I just finished Nathalie Mallet's The Princes of the Golden Cage, finally. I wasn't going to say anything much about it because I didn't really like it and there's no need to belabor the point--I mean, it's not like it was so bad that I wanted to chew the author's head off. It engaged me enough that I finished it, even if it did read sort of like a draft instead of a finished manuscript. No, it's the copyediting--or lack thereof--that I have to mention.
Typos I can understand. They creep in and they're hard to eradicate. And I'll graciously assume that the numerous punctuation errors are just typos. And even the most carefully edited book can have a grammatical error or two slip by, or three or four. But someone at some point should have noticed a little difficulty with homophones.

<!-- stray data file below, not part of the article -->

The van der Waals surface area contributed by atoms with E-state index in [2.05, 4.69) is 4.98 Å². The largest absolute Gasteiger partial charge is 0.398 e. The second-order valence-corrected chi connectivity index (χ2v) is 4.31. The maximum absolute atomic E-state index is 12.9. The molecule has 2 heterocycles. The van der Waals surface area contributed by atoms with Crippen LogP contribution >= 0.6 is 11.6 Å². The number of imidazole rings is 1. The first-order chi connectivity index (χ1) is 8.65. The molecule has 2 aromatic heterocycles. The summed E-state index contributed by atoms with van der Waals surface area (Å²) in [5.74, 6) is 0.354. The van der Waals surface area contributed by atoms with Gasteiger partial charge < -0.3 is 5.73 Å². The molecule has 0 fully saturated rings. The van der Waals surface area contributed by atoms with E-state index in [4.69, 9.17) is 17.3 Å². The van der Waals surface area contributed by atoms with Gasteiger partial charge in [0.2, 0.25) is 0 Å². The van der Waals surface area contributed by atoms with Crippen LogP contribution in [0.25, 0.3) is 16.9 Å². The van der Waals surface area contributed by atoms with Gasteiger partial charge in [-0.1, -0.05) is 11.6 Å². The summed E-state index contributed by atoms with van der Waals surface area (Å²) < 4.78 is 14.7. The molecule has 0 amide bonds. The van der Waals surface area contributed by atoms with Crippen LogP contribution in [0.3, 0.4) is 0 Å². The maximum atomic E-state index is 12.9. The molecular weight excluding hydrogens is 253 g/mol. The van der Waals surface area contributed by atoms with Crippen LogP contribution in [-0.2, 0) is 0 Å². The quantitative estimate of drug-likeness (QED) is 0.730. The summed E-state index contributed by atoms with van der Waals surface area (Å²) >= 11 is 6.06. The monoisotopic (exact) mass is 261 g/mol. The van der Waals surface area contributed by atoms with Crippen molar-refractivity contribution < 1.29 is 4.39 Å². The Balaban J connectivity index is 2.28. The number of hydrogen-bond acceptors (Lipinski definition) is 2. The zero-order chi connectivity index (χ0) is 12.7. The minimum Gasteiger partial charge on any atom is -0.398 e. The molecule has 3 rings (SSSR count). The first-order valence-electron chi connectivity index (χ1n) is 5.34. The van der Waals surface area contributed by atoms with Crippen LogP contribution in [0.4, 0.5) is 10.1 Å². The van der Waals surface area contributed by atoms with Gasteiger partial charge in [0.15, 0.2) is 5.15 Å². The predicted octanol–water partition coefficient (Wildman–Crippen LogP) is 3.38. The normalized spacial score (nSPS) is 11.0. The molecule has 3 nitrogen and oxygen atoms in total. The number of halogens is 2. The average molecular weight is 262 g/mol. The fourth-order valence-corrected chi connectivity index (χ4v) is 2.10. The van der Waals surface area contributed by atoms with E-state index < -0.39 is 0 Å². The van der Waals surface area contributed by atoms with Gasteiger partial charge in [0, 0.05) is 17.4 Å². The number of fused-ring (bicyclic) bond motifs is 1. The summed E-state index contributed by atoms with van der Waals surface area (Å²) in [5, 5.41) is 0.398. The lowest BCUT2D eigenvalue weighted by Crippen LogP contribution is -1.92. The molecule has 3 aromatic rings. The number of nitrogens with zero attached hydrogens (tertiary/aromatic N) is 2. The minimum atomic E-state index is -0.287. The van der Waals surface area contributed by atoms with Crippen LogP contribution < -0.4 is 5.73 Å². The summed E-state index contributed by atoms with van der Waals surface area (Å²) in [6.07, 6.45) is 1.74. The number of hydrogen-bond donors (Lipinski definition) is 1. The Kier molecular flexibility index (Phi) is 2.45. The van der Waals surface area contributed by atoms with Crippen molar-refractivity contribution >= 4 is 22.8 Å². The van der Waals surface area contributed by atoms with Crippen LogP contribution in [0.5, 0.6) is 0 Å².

The words "bear" and "bare" do not mean the same thing. Neither is "retched" the same word as "wretched." "Shear" and "sheer" have quite different meanings. I could go on and on, but here's the line (from page 284) that threw me entirely out of the story and almost made me throw the book across the room:
"The creature's breath was as fowl as rotten meat."
Really, there's nothing I can add to that, except to say that no, I will not be buying anything else published by Night Shade Books any time soon.